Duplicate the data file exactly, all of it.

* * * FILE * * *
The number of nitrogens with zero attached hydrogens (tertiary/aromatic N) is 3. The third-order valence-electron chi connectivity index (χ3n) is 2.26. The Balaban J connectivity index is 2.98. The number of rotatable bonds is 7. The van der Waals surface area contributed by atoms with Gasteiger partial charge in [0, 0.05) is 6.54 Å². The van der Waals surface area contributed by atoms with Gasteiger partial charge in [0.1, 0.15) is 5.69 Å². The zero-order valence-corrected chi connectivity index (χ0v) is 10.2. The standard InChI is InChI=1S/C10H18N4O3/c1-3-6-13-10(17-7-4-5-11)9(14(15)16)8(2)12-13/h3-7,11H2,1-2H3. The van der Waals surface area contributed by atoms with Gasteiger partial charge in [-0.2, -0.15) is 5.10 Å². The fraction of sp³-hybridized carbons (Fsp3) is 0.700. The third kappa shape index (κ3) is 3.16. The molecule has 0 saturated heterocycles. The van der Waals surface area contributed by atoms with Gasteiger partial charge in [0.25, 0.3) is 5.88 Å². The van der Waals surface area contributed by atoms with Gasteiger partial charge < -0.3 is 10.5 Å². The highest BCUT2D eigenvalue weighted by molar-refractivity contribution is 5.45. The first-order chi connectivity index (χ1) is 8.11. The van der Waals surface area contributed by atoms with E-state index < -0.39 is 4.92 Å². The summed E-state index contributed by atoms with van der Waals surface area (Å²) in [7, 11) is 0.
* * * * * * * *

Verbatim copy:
The number of nitrogens with zero attached hydrogens (tertiary/aromatic N) is 3. The third-order valence-electron chi connectivity index (χ3n) is 2.26. The Balaban J connectivity index is 2.98. The number of rotatable bonds is 7. The van der Waals surface area contributed by atoms with Gasteiger partial charge in [0, 0.05) is 6.54 Å². The van der Waals surface area contributed by atoms with Gasteiger partial charge in [0.1, 0.15) is 5.69 Å². The zero-order valence-corrected chi connectivity index (χ0v) is 10.2. The standard InChI is InChI=1S/C10H18N4O3/c1-3-6-13-10(17-7-4-5-11)9(14(15)16)8(2)12-13/h3-7,11H2,1-2H3. The van der Waals surface area contributed by atoms with Gasteiger partial charge in [-0.2, -0.15) is 5.10 Å². The fraction of sp³-hybridized carbons (Fsp3) is 0.700. The third kappa shape index (κ3) is 3.16. The molecule has 0 saturated heterocycles. The van der Waals surface area contributed by atoms with Gasteiger partial charge in [0.25, 0.3) is 5.88 Å². The van der Waals surface area contributed by atoms with Gasteiger partial charge < -0.3 is 10.5 Å². The highest BCUT2D eigenvalue weighted by molar-refractivity contribution is 5.45. The first-order chi connectivity index (χ1) is 8.11. The van der Waals surface area contributed by atoms with E-state index < -0.39 is 4.92 Å². The summed E-state index contributed by atoms with van der Waals surface area (Å²) in [7, 11) is 0.